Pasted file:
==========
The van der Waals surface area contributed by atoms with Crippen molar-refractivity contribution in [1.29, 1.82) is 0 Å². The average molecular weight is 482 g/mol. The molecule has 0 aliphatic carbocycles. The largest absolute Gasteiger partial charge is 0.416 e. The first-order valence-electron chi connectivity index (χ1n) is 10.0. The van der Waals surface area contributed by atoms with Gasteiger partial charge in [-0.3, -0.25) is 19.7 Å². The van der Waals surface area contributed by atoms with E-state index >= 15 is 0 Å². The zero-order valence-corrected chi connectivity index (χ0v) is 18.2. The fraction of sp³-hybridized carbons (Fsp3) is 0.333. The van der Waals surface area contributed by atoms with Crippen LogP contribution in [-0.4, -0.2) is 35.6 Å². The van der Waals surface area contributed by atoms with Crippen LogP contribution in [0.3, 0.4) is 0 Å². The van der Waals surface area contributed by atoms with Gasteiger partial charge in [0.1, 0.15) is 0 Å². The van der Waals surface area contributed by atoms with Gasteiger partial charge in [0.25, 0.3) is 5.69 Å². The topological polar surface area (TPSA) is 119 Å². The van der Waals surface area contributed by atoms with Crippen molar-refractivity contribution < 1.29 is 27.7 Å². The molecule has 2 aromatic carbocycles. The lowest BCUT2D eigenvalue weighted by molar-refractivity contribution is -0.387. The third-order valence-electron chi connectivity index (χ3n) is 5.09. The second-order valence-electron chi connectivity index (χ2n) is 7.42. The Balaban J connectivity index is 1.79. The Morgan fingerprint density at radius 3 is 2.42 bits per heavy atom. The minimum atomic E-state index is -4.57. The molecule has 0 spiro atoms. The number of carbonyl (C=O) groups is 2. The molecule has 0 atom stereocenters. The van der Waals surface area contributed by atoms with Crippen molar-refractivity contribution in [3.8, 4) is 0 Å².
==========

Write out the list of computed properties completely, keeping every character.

The van der Waals surface area contributed by atoms with Crippen molar-refractivity contribution in [1.29, 1.82) is 0 Å². The average molecular weight is 482 g/mol. The molecule has 0 aliphatic carbocycles. The largest absolute Gasteiger partial charge is 0.416 e. The first-order valence-electron chi connectivity index (χ1n) is 10.0. The van der Waals surface area contributed by atoms with Gasteiger partial charge in [-0.3, -0.25) is 19.7 Å². The van der Waals surface area contributed by atoms with E-state index >= 15 is 0 Å². The zero-order valence-corrected chi connectivity index (χ0v) is 18.2. The fraction of sp³-hybridized carbons (Fsp3) is 0.333. The van der Waals surface area contributed by atoms with Crippen LogP contribution in [-0.4, -0.2) is 35.6 Å². The van der Waals surface area contributed by atoms with Crippen LogP contribution in [0.3, 0.4) is 0 Å². The van der Waals surface area contributed by atoms with Gasteiger partial charge in [0.1, 0.15) is 0 Å². The van der Waals surface area contributed by atoms with Gasteiger partial charge in [0.25, 0.3) is 5.69 Å². The topological polar surface area (TPSA) is 119 Å². The van der Waals surface area contributed by atoms with Crippen molar-refractivity contribution < 1.29 is 27.7 Å². The molecule has 2 aromatic carbocycles. The lowest BCUT2D eigenvalue weighted by molar-refractivity contribution is -0.387. The third-order valence-electron chi connectivity index (χ3n) is 5.09. The second-order valence-electron chi connectivity index (χ2n) is 7.42. The Balaban J connectivity index is 1.79. The Morgan fingerprint density at radius 3 is 2.42 bits per heavy atom. The minimum atomic E-state index is -4.57. The molecule has 0 spiro atoms. The number of carbonyl (C=O) groups is 2. The molecule has 0 atom stereocenters. The van der Waals surface area contributed by atoms with Crippen molar-refractivity contribution in [3.8, 4) is 0 Å².